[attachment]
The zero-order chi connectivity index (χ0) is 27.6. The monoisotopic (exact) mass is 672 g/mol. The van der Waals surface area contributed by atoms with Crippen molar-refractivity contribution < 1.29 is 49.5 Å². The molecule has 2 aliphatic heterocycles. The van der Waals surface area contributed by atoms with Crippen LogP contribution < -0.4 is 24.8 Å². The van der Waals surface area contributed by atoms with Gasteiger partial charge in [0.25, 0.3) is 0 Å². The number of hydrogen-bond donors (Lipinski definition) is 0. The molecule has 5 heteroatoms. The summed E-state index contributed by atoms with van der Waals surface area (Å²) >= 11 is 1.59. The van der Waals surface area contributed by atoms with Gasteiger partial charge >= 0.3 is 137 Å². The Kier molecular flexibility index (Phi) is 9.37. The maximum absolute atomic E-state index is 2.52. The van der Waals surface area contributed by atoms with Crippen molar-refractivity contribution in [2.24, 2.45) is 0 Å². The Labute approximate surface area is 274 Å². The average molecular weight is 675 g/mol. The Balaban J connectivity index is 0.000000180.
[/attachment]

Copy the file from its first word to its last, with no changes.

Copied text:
The zero-order chi connectivity index (χ0) is 27.6. The monoisotopic (exact) mass is 672 g/mol. The van der Waals surface area contributed by atoms with Crippen molar-refractivity contribution < 1.29 is 49.5 Å². The molecule has 2 aliphatic heterocycles. The van der Waals surface area contributed by atoms with Crippen LogP contribution < -0.4 is 24.8 Å². The van der Waals surface area contributed by atoms with Gasteiger partial charge in [0.25, 0.3) is 0 Å². The number of hydrogen-bond donors (Lipinski definition) is 0. The molecule has 5 heteroatoms. The summed E-state index contributed by atoms with van der Waals surface area (Å²) >= 11 is 1.59. The van der Waals surface area contributed by atoms with Gasteiger partial charge >= 0.3 is 137 Å². The Kier molecular flexibility index (Phi) is 9.37. The maximum absolute atomic E-state index is 2.52. The van der Waals surface area contributed by atoms with Crippen molar-refractivity contribution in [2.24, 2.45) is 0 Å². The Labute approximate surface area is 274 Å². The average molecular weight is 675 g/mol. The Balaban J connectivity index is 0.000000180.